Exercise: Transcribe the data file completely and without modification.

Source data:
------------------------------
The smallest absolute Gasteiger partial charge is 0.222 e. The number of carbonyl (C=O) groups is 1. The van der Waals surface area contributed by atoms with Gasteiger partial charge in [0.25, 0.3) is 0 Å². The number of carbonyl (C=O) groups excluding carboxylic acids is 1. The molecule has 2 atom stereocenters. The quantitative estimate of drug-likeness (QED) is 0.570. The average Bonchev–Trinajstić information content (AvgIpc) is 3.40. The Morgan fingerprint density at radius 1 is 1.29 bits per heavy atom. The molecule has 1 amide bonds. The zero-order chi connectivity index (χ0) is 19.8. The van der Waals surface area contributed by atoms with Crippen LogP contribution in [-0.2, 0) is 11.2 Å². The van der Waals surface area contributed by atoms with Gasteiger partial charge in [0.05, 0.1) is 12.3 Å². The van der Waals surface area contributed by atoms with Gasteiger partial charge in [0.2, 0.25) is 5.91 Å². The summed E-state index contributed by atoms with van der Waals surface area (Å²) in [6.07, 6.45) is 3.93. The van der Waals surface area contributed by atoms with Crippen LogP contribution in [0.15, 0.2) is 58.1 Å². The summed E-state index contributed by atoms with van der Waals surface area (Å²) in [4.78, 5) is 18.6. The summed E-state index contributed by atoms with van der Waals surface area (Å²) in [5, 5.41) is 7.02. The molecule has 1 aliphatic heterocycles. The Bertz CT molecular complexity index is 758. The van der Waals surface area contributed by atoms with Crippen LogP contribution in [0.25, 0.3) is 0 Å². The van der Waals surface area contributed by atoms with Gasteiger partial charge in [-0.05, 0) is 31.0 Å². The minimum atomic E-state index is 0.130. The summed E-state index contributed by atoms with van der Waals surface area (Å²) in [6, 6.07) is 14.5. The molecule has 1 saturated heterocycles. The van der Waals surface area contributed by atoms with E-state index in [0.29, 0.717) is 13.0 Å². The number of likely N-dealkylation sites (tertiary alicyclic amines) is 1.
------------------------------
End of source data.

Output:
The smallest absolute Gasteiger partial charge is 0.222 e. The number of carbonyl (C=O) groups is 1. The van der Waals surface area contributed by atoms with Gasteiger partial charge in [0.25, 0.3) is 0 Å². The number of carbonyl (C=O) groups excluding carboxylic acids is 1. The molecule has 2 atom stereocenters. The quantitative estimate of drug-likeness (QED) is 0.570. The average Bonchev–Trinajstić information content (AvgIpc) is 3.40. The Morgan fingerprint density at radius 1 is 1.29 bits per heavy atom. The molecule has 1 amide bonds. The zero-order chi connectivity index (χ0) is 19.8. The van der Waals surface area contributed by atoms with Crippen LogP contribution in [-0.2, 0) is 11.2 Å². The van der Waals surface area contributed by atoms with Gasteiger partial charge in [0.05, 0.1) is 12.3 Å². The van der Waals surface area contributed by atoms with Gasteiger partial charge in [0.2, 0.25) is 5.91 Å². The summed E-state index contributed by atoms with van der Waals surface area (Å²) in [6.07, 6.45) is 3.93. The van der Waals surface area contributed by atoms with Crippen LogP contribution in [0.15, 0.2) is 58.1 Å². The summed E-state index contributed by atoms with van der Waals surface area (Å²) in [4.78, 5) is 18.6. The summed E-state index contributed by atoms with van der Waals surface area (Å²) in [5, 5.41) is 7.02. The molecule has 1 aliphatic heterocycles. The Bertz CT molecular complexity index is 758. The van der Waals surface area contributed by atoms with Crippen LogP contribution in [0.25, 0.3) is 0 Å². The van der Waals surface area contributed by atoms with Gasteiger partial charge in [-0.05, 0) is 31.0 Å². The minimum atomic E-state index is 0.130. The summed E-state index contributed by atoms with van der Waals surface area (Å²) in [6, 6.07) is 14.5. The molecule has 1 saturated heterocycles. The van der Waals surface area contributed by atoms with E-state index in [0.29, 0.717) is 13.0 Å². The number of likely N-dealkylation sites (tertiary alicyclic amines) is 1.